Dorst History, Family Crest & Coats of Arms

Early Origins of the Dorst family

The surname Dorst was first found in Silesia, where this family name became a prominent contributor to the development of the district from ancient times. Always prominent in social affairs, the name became an integral part of that turbulent region as it emerged to form alliances with other families within the Feudal System and the nation.

Early History of the Dorst family

This web page shows only a small excerpt of our Dorst research. Another 84 words (6 lines of text) are included under the topic Early Dorst History in all our PDF Extended History products and printed products wherever possible.

Dorst Spelling Variations

Spelling variations of this family name include: Dorst, Dorste, Duerst, Duerste, Durste, Derst, Dorsts and many more.

Early Notables of the Dorst family (pre 1700)

Another 37 words (3 lines of text) are included under the topic Early Dorst Notables in all our PDF Extended History products and printed products wherever possible.


United States Dorst migration to the United States +

Some of the first settlers of this family name were:

Dorst Settlers in United States in the 18th Century
  • Robert Dorst, who settled in New York in 1709
  • Robbert Dorst, who arrived in New York in 1709 [1]
  • Casper Dorst, who arrived in Pennsylvania in 1729 [1]
  • Peter Dorst, who landed in America in 1762 [1]
  • Johannes Dorst, who landed in Pennsylvania in 1763 [1]
Dorst Settlers in United States in the 19th Century
  • Johann Adam Dorst, who arrived in America in 1833 [1]
  • Martin Dorst, who arrived in Allegany (Allegheny) County, Pennsylvania in 1852 [1]

Contemporary Notables of the name Dorst (post 1700) +

  • Richard W. Dorst, American Republican politician, Delegate to Republican National Convention from California, 1964 [2]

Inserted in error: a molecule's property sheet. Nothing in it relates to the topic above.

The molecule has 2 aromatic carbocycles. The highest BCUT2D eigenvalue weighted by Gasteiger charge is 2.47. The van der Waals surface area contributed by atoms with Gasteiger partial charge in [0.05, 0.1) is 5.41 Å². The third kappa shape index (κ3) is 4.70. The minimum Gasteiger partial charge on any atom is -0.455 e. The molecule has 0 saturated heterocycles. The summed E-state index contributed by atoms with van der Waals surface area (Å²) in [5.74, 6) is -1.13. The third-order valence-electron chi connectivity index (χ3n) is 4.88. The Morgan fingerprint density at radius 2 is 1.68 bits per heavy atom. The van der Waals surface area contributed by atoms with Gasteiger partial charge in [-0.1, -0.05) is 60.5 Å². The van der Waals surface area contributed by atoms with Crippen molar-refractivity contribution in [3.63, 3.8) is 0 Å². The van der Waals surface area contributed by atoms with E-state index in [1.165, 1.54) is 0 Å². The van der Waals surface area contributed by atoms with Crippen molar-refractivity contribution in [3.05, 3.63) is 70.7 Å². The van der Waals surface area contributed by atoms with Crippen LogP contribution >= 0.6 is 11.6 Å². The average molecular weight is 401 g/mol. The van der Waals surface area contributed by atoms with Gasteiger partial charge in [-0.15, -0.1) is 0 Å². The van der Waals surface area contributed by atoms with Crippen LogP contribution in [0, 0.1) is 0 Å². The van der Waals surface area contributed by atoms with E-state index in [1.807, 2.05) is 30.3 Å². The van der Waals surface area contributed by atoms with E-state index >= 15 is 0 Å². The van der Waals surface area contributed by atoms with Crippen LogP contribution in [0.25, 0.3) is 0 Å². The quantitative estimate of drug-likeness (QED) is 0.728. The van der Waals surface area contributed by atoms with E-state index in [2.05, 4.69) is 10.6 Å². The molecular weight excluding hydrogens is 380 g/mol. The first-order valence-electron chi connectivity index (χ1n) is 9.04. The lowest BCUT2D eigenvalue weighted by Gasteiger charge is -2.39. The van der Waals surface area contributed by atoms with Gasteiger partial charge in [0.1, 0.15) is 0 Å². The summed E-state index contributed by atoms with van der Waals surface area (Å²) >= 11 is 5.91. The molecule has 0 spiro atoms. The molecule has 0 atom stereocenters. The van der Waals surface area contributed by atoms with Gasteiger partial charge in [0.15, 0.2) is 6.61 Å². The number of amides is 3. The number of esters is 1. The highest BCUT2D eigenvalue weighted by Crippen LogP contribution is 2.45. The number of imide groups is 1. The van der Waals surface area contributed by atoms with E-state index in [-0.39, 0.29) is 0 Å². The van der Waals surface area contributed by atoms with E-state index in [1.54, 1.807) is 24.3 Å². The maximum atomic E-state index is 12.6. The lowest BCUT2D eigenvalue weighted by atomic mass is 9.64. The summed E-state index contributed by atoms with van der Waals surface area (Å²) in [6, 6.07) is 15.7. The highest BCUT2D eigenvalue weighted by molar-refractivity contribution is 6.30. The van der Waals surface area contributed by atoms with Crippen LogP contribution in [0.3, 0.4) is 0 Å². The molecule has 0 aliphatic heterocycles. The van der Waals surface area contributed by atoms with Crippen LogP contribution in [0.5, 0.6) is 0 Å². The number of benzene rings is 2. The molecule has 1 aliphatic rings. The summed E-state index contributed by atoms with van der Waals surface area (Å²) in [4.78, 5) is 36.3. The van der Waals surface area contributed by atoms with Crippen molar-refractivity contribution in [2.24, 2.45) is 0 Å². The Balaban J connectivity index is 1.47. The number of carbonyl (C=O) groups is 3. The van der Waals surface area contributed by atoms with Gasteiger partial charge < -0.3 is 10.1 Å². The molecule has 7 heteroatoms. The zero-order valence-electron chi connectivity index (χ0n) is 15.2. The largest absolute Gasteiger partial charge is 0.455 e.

• John Dorst Jr., American Democrat politician, Telegraph operator; Real estate business; Member of New York State Assembly from Erie County 9th District, 1913 [2]
  • Tankred Dorst (1925-2017), German playwright and storyteller


The Dorst Motto +

The motto was originally a war cry or slogan. Mottoes first began to be shown with arms in the 14th and 15th centuries, but were not in general use until the 17th century. Thus the oldest coats of arms generally do not include a motto. Mottoes seldom form part of the grant of arms: Under most heraldic authorities, a motto is an optional component of the coat of arms, and can be added to or changed at will; many families have chosen not to display a motto.

Motto: Sperare et Resignare
Motto Translation: Hope and resign


  1. ^ Filby, P. William, Meyer, Mary K., Passenger and immigration lists index : a guide to published arrival records of about 500,000 passengers who came to the United States and Canada in the seventeenth, eighteenth, and nineteenth centuries. 1982-1985 Cumulated Supplements in Four Volumes Detroit, Mich. : Gale Research Co., 1985, Print (ISBN 0-8103-1795-8)
  2. ^ The Political Graveyard: Alphabetical Name Index. (Retrieved 2016, September 15) . Retrieved from http://politicalgraveyard.com/alpha/index.html


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